• BobW

          I wasn’t, and wouldn’t suggesting only carry a knife if at all possible. I was discussing the time it takes to bring a pistol to bare on an advancing aggressor vs an aggressor’s closing speed.

          As for carrying a weapon with a round chambered, all I would suggest is that you practice with it regularly. Not speaking about anyone here, but Iike I said earlier, many can manage the ‘handgun and chill’, but when there is no chill, bad things can happen.

          I don’t chamber. I still recall some excellent articles by Massad Ayoob (forgive any misspelling) about creating space, chambering, and bringing a hand gun into a ready position, that I prefer over the risk of stupids finding my gun at the house and carelessly picking it up by the trigger area.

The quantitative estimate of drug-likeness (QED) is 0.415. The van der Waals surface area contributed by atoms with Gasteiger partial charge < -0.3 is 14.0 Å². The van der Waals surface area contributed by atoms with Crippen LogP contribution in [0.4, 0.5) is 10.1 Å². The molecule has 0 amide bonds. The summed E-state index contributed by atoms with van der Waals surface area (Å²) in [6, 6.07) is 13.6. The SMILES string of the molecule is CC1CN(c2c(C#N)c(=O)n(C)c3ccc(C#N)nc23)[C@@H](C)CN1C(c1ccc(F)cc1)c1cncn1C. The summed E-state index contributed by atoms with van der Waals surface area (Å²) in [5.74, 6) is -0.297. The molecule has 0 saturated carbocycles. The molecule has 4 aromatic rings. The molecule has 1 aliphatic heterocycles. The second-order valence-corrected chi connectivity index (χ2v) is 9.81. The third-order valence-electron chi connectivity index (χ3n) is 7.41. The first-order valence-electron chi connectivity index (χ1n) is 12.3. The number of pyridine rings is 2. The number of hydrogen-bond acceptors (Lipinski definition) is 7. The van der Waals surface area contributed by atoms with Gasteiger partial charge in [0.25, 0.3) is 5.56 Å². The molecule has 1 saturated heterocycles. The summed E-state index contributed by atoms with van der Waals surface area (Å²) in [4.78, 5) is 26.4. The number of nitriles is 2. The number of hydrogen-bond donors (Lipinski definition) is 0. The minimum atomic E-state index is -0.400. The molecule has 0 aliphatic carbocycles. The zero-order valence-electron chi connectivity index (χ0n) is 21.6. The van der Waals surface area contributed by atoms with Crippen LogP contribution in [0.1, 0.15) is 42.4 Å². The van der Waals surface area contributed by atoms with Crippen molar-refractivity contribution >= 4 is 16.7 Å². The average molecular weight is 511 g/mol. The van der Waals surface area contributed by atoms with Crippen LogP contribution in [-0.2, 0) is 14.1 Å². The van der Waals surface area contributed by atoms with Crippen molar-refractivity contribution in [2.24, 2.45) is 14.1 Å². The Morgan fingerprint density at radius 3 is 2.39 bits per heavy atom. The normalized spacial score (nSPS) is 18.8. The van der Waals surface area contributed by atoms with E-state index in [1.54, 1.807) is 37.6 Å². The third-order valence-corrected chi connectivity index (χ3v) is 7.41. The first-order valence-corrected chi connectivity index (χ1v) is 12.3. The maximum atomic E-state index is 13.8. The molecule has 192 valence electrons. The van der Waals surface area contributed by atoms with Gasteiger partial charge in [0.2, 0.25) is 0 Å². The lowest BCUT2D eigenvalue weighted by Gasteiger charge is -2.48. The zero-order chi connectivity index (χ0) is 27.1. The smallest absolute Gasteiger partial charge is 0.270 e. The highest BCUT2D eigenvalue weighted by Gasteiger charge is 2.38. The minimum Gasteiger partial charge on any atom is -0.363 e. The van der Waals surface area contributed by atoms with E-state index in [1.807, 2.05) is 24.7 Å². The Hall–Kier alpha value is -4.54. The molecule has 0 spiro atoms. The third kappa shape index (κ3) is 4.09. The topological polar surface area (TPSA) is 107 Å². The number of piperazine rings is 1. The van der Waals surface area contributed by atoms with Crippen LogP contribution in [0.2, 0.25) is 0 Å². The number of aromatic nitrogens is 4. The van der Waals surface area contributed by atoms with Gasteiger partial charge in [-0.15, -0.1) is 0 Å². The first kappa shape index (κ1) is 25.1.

• Daniel

        Sir,who said any thing about chambering a round?

        • BobW

          Just be sure you know the laws of the areas you frequent and occasionaly visit.

  • Bob

    Be aware , be alert.Stay clear of trouble spots.IF a confrontation is unavoidable or sudden ,i carry a 5 inch spring knife but i can tell you ,always one in the chamber,8 rounds in the clip,weapon 22 cal. in my coat or pants pocket makes quite an impression at 8 rounds in 4 seconds.You will need a new coat but suprise is very effective.Even the noise akes an agressor hesitates.

  • christopher

    Formally trained shooter against martial artists: Even! — I dont agree, .. ask anybody would they rather have a gun or a knife, and I gaurentee you even the knife fighter will want a gun..
    Formally trained shooter against someone who can use a knife properly: The knife!